China's property market has come under intense pressure in recent years / © AFP
Prices of new homes in China saw their sharpest decline for seven years in October, data showed Wednesday, as the real estate sector was battered by a debt crisis and a slowing economy.
Property market has long served as a motor for growth in China, on the backs of rising standards of living and high demand in a country where home ownership is seen as a prerequisite for marriage.
But uncertainties linked to Covid-19, which have cooled demand and weighed on household income, are hitting buyers, at a time when several major real estate groups in China are in financial difficulty.
The price of new homes contracted 1.6 percent year-on-year, their sharpest decline since August 2015, analysis of figures from Beijing's National Bureau of Statistics (NBS) showed.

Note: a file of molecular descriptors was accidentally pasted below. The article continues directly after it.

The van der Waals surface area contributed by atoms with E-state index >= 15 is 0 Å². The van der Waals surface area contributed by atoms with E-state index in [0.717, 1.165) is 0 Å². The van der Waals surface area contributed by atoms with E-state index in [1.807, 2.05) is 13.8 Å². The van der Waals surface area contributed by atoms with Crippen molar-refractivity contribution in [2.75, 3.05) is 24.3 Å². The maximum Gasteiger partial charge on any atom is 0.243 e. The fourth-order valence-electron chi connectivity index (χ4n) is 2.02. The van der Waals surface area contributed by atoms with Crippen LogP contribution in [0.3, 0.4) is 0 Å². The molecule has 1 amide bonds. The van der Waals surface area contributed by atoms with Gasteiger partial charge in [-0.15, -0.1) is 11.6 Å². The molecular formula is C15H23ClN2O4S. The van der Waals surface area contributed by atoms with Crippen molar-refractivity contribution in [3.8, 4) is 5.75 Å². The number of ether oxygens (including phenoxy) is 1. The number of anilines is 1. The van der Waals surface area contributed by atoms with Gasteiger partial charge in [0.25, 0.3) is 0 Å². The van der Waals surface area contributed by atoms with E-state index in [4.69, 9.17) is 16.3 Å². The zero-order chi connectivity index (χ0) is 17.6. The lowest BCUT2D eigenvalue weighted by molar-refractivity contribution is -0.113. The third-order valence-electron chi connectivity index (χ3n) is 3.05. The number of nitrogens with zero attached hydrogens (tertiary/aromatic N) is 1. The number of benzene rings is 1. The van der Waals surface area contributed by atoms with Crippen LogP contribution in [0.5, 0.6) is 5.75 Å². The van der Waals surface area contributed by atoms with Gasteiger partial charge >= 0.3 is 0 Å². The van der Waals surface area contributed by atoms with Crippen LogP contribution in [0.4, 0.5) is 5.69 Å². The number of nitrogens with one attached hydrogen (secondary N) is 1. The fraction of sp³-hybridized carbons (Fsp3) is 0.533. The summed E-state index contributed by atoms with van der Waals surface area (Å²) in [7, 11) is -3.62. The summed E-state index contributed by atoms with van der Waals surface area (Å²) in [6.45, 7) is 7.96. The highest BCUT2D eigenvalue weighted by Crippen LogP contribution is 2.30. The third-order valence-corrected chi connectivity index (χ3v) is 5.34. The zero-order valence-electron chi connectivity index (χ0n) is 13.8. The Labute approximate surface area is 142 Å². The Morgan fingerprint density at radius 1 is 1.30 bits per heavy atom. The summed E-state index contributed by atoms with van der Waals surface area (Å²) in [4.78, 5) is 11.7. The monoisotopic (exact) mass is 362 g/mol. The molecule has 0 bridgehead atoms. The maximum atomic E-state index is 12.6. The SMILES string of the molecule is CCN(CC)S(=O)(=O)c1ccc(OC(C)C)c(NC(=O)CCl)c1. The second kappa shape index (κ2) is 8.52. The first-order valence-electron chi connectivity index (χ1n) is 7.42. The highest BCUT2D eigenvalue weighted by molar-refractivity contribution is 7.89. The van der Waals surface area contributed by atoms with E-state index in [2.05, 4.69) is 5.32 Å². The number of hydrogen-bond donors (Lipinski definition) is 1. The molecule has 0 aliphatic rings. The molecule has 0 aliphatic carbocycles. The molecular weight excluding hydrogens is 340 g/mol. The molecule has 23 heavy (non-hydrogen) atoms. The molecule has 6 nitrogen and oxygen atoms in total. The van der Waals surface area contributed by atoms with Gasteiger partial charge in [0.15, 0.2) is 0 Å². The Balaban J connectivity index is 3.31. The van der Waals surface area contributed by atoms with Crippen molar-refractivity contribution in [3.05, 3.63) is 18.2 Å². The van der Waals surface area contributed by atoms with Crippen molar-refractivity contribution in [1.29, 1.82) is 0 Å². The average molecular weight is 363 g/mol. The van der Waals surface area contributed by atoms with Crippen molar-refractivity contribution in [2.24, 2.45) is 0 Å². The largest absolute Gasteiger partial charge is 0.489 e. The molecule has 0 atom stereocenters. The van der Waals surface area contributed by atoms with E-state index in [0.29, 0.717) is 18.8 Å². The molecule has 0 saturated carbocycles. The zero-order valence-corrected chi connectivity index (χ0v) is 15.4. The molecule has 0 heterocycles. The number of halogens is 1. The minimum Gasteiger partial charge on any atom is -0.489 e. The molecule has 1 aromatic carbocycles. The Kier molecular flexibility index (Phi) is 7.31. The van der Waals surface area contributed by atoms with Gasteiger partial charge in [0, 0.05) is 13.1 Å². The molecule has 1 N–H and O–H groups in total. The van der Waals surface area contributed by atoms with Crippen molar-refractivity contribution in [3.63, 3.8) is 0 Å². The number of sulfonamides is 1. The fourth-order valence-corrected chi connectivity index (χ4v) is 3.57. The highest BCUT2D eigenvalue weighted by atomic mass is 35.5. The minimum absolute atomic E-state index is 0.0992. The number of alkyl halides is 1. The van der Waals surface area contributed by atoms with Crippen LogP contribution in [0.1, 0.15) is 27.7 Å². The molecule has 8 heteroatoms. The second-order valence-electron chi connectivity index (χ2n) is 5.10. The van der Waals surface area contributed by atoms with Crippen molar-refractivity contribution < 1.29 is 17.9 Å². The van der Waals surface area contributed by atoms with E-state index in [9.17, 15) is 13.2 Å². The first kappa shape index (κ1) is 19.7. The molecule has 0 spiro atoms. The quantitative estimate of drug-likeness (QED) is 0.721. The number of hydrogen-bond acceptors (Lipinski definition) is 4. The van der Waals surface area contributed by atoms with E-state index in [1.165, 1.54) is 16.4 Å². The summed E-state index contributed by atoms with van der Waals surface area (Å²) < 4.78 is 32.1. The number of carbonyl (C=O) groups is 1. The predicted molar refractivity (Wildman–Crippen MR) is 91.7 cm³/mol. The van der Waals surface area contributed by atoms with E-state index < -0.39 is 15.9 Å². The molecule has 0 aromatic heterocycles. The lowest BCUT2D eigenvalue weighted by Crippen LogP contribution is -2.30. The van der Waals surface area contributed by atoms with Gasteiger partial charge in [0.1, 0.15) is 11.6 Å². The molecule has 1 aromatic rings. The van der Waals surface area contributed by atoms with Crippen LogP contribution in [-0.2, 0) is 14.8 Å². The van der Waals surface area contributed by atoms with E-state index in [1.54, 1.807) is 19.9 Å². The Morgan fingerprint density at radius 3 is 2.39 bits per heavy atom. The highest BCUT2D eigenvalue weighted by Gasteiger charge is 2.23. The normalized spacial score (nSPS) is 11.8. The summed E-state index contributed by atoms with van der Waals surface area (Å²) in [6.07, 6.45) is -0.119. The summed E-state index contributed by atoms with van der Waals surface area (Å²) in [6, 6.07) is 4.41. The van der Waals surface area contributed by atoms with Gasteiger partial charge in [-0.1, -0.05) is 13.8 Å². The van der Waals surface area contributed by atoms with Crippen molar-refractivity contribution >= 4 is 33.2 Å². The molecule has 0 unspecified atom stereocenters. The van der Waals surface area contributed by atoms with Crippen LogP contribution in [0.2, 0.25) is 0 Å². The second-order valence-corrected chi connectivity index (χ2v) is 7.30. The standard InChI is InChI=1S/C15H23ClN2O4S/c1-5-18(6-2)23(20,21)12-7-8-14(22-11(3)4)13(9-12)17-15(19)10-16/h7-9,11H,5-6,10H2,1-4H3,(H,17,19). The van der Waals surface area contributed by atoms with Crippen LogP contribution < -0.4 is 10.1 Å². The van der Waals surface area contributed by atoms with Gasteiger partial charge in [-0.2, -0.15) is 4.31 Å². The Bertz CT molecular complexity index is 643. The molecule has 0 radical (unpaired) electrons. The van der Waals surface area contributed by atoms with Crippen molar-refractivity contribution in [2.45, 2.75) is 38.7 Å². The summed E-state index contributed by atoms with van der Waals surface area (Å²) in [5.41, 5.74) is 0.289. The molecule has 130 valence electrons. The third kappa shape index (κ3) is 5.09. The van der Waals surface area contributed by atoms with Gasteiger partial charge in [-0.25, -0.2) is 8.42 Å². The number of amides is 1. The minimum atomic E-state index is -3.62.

Real estate prices fell in 58 cities, according to the NBS, which aggregates the average price in 70 cities across China.
Prices in the mega-cities of Beijing and Shanghai bucked the trend.
The figures come after China's banking regulator unveiled sweeping measures to rescue the struggling property sector last week.
Those included credit support for debt-laden housing developers, financial support to ensure the completion and handover of projects to homeowners, and assistance for deferred-payment loans for buyers.
Friday's measures emphasised "guaranteeing the handover of buildings", and ordered development banks to provide "special loans" for the purpose, according to a copy of plans circulating online.
Property and construction account for around a quarter of China's gross domestic product, but crippling debts have forced a series of developers to default on loans while others have struggled to raise cash.
Analysts have raised fears that the crisis could yet spread to the country's financial sector at a time when Beijing's hardline zero-Covid policy has also put a lid on growth.